Today the blog known as My Future Bank, run by representatives of Australia’s National Australia Bank’s online self-service offering, UBank, was shut down. A search for the site which was previously at www.myfuturebank.org now returns a 404 error.
The decision ends a week of serious criticism and commentary by Australia’s social media connoscenti, spearheaded by Cheryl Gledhill from Molt:n who took the Bank of the Future to task for masquerading as supportive customers on their own blog. She later outted someone - who rejected her critique - as having an IP address that came from within the NAB itself. [Edit: this post has since been removed from Molt:n]
The story was picked up and became a Twitter Storm, Laurel Papworth ran it on her Silkcharm blog on Tuesday this week.
This cautionary tale should not prevent large corporates from engaging in the social media space, however, it is important to understand the rules of engagement. It is also critical to educate staff who are engaging in social media on the conventions of the new dialogue to create a productive two way conversation.
UBank could certainly recover from this exercise to engage positively with the online community in Australia. It will do so by understanding how to add value to time-poor and increasingly financially-confused Australians.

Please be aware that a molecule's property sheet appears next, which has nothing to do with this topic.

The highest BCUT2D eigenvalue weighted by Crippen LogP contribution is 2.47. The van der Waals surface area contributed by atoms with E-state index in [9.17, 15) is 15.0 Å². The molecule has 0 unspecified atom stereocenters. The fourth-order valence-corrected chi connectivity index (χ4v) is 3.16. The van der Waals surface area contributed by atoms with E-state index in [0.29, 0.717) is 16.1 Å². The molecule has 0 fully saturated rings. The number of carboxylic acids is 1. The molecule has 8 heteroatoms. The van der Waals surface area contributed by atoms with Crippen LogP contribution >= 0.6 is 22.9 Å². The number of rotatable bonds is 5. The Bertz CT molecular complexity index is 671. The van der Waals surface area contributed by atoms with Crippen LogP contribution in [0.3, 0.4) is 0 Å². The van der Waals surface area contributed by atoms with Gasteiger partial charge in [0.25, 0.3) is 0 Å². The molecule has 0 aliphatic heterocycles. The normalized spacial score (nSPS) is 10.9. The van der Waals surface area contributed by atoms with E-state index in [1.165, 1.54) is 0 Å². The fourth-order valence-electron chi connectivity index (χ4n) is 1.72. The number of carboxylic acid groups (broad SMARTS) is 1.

For those interested, here is the list of Social Media Online Engagement Rules we practice at Network on behalf of our clients.
1. Be authentic and personal
2. Be honest and transparent
3. Conversations, not campaigns : This is the battlecry of social media engagement. Read the Cluetrain Manifesto if you haven’t already. And keep reading.
4. Avoid advertising-driven messaging : This is not a cost effective way to foist key selling propositions onto potential customers!!
5. Add value to the community : To paraphrase JFK, “ask not what the community can do for you, but what you can do for the community”.
6. Understand and respect the community’s rules of engagement : Each community is different. Lurk before you leap in. Rules can change, keep checking.
7. Make no assumptions : Ask your social media expert or a moderator for guidance.
8. Review your concept of control : Marketers who were previously shielded from much brand criticism, except through arms length market research, need to get used to hearing the sometimes harsh truth of opinion in real time.
Using it to refine marketing strategies, products/services and communications is the intelligent way to handle this information. Jumping in and trying to shut it down will always backfire.
[Edit/Update: NAB’s official statement to itnews.com.au states “any unidentified comments on blogs are unauthorised”]
Like building a brand, building trust and reputation online is not an easy and straightforward endeavour. But the pursuit - executed well - is worth it. Future grass roots support and those, increasingly important, word of mouth recommendations will depend on it.
Would you add any other rules of engagement to this list? And how many chances do you believe large corporates will be given in terms of social media engagement, before their reputation is damaged irreparably?